Dear Jane and Fellow Nature Lovers,
I was totally entranced by your description last week of the Romeo and Juliet drama unfolding beween the COOT and the courageous (or confused) female BUFFLEHEAD. It seemed just short of miraculous that the star-crossed lovers stuck so closely to the Shakespearean script, with the outraged Bufflehead family rushing in to pull the tragic couple apart. What a tale! Coots are such odd creatures! They seem to have unlimited curiosity and very permeable boundaries. I’m so glad that you captured a photo of the Coot imitating the Bufflehead’s water-pecking courtship behavior.
Speaking of curiosity, I am very curious about our winter waterfowl who actually build their nests and raise their young elsewhere, but are in full breeding plumage all winter long on our river. Now I learn from your last posting that they even begin their courtship behavior while still here! Do they actually copulate while they’re here or do they leave that step until after they arrive in western Canada and Alaska? How does that work? I would imagine the timing could get a little tricky.
I have been asked by the Breeding Bird Atlas folks to pay special attention to four species on our urban stretch of the river, species who may either have stopped breeding on the river, or may be beginning to breed here.They are the AMERICAN KESTREL, the RED-WINGED BLACKBIRD, the YELLOW WARBLER and the CANADA GOOSE.
In the category of species who may be moving into Santa Cruz County to breed is the CANADA GOOSE. Last week I heard a lot of very loud honking on the river, just south of the Pedestrian Bridge. I hustled there as fast as my 80–year-old legs could carry me. Although things had settled down somewhat by the time I arrived, I found a pair of Canada Geese on the water, still exhibiting some agitated behavior, and some odd neck elongations. As soon as I got home, I check my BNA which told me that ‘copulation generally occurs on water at spring staging areas, or on breeding grounds, before and after nest-site selection. Copulation is preceded by pre-copulatory Head-Dipping, after which both birds stretch necks and lift chins and call; displays serve as sexual releasers that function to bring about synchronization of sexual activities in members of the pair.” I seem to have made it at least in time to see the neck stretching part.
According to the range map of the BNA, Canada Geese do not breed south of the Oregon/California border. But in 2014, Gerow reported a few that bred in the area nearby the urban river. And last summer we had a sweet family of five young ones and two very solicitous parents. The parents bond for life. This spring there have been two pairs of Canada Geese hanging out in the grassy mounds near the Duck Pond and on the nearby river. Obviously, the BNA hasn’t quite caught up with what is happening here on the ground in Santa Cruz County. But it’s true that we do not yet have a confirmed nesting on the urban river itself.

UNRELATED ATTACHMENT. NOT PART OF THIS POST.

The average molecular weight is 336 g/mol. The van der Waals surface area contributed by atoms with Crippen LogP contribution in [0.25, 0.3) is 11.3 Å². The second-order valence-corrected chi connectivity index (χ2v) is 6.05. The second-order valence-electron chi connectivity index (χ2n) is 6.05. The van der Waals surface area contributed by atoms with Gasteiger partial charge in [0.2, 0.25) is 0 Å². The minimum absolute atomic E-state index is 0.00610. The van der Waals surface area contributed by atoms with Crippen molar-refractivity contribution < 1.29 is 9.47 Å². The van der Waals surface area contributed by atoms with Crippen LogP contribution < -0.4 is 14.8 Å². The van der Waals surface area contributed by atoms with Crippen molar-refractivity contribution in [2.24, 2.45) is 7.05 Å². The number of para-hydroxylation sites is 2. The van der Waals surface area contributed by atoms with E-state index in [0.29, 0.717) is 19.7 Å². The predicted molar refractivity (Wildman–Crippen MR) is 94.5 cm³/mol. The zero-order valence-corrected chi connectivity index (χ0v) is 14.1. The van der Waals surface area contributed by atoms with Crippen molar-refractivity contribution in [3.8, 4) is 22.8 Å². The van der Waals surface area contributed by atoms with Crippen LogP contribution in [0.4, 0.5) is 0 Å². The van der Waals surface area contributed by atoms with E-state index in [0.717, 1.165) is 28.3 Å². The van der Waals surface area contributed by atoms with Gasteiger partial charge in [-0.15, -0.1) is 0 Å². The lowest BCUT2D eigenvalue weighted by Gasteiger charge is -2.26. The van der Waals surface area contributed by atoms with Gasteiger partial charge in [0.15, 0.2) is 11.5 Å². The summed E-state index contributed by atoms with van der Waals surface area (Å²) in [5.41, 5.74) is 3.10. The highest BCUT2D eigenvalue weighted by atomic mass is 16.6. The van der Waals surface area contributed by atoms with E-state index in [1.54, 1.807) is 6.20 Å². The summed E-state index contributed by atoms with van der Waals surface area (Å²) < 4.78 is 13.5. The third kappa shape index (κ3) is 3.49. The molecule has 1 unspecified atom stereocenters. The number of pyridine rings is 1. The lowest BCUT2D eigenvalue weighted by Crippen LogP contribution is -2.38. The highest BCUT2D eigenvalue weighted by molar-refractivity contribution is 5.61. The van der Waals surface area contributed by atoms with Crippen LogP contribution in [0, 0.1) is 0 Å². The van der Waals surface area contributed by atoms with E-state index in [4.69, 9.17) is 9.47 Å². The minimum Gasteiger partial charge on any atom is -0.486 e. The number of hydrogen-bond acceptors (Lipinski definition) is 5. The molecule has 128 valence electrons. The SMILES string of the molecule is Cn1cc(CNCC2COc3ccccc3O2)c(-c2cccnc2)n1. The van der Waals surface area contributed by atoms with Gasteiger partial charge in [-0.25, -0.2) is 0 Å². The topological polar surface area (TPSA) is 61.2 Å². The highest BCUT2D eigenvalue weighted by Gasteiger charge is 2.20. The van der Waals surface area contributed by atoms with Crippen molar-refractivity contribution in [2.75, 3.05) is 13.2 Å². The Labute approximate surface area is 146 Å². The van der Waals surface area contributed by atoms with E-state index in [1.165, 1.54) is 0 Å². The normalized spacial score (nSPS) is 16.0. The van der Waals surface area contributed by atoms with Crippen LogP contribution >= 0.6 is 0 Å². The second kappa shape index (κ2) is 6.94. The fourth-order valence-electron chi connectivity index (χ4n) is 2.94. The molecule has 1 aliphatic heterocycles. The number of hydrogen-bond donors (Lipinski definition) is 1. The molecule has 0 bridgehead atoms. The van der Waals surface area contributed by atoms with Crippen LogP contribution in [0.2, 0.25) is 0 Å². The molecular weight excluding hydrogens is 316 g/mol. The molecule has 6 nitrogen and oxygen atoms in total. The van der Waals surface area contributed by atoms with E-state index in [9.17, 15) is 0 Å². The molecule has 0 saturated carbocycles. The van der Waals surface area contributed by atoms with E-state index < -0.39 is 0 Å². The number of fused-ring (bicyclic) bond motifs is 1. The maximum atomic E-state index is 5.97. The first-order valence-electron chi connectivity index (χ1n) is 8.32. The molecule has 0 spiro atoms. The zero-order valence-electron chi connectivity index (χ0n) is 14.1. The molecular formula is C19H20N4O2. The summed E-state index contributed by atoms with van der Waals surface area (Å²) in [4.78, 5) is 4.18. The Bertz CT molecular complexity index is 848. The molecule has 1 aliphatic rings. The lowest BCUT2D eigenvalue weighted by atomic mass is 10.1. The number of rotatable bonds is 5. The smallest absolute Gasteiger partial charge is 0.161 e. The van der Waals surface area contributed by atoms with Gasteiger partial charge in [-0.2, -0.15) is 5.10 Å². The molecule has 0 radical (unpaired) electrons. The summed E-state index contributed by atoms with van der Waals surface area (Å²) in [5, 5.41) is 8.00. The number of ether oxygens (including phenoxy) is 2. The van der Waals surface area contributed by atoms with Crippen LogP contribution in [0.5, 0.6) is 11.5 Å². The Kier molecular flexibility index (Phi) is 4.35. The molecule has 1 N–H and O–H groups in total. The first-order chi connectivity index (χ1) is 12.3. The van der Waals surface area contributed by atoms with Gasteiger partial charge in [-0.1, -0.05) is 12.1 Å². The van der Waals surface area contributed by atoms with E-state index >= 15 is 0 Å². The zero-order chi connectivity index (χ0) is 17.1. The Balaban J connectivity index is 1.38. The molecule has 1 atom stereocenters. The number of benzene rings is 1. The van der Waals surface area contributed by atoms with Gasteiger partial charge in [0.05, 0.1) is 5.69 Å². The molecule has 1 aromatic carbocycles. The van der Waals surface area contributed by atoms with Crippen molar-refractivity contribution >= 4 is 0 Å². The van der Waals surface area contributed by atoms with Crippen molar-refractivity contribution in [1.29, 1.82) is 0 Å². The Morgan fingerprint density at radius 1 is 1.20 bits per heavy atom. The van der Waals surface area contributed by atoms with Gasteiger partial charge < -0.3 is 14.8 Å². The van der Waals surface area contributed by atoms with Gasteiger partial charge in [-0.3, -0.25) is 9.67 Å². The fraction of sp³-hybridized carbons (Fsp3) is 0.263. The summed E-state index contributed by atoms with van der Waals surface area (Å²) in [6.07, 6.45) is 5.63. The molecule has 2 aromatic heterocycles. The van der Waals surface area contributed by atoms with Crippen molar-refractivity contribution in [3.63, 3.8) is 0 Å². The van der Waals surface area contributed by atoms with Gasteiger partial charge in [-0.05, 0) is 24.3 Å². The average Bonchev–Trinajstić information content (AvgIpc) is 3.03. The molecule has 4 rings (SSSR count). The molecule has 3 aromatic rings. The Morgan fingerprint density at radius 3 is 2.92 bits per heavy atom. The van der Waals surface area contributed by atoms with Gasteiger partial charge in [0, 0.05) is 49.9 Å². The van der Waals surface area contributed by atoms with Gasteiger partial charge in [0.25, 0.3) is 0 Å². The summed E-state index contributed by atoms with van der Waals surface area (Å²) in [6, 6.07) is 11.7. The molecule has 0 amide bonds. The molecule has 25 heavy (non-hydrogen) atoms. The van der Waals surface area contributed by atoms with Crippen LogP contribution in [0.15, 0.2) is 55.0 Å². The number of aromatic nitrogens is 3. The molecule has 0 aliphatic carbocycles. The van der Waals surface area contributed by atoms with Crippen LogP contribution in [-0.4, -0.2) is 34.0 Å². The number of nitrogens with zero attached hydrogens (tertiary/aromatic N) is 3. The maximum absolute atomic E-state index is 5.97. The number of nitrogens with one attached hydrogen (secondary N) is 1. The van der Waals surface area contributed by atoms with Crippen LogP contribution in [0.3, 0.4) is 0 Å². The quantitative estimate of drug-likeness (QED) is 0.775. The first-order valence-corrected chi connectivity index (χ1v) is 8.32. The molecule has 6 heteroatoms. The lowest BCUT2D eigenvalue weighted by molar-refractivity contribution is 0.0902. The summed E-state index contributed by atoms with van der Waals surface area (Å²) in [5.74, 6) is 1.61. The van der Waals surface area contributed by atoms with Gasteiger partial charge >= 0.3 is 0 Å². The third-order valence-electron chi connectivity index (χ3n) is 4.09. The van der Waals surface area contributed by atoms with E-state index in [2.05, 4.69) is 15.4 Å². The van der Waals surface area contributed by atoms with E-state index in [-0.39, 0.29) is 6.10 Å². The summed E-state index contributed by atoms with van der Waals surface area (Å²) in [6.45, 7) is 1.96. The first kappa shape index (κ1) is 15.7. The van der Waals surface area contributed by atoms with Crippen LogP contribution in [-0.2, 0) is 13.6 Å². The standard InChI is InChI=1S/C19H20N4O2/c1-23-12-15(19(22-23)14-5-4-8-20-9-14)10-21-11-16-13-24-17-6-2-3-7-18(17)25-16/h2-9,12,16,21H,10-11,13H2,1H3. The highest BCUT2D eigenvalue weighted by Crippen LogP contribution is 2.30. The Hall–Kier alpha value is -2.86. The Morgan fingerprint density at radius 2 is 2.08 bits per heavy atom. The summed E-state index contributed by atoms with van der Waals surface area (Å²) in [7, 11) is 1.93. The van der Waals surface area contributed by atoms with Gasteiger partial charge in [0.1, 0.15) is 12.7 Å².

Where should we look for a nest? According to the BNA, this species typically nests on drier, slightly elevated sites near water, more frequently on islands with good visibility. They can nest near ponds (Duck Pond?), near taller willows, even in trees and on human-made structures. Let’s all keep our eyes open.
The other three species I was asked to look for are KESTRELS, RED-WINGED BLACKBIRDS AND YELLOW WARBLERS. Kestrels were reported (2014) by the late Steve Gerow as breeding near the river up through 2012 or 13. Since then there have been no reported nests. RED-WINGED BLACKBIRDS breed in weeds, marsh and willows in the river channel and, according to Gerow, may be increasing. They would be especially vulnerable to any human or animal activity on the levee banks. I was also told to keep an eye out for possible YELLOW WARBLER nesting activity.
According to Gerow’s 2014 report, this migrant species “is declining as a breeder in Central California; probably the closest current nesting is in the Felton area. ” Gerow adds, “these birds could breed in the lower river area if there were somewhat more natural habitat conditions.” I was told that we might be more likely to see them nesting just upstream from the Highway 1 Bridge , behind the Tannery, where there is no levee and a more natural riparian habitat. Unfortunately, a lot of the displaced Benchland campers seem to have moved upstream to the cemetary side of the river, making that riparian habitat much less attractive for nesting birds. Anyway, please let me know if any of you see any nesting behavior of this possible river breeder. I would so like to see the Benchlands behind the Courthouse returned to its original habitat and then see my first nesting Yellow Warbler lured there by the perfect tree. Is this another ‘impossible dream’.
Last week I was watching the typical behavior of four crows bedeviling a perched RED-TAILED HAWK. After some especially close swipes by the persistent crows, the long-suffering hawk was practically toppled from his perch in a very graceless take off. Red-tailed hawks are major predators of crow nests, and crows don’t easily forget a grudge. I wouldn’t either if a hawk got my baby, no matter how majestic the hawk.
Here’s my list of other species that I posted on eBird this last week. https://ebird.org/view/checklist/S43966158
Happy trails to all.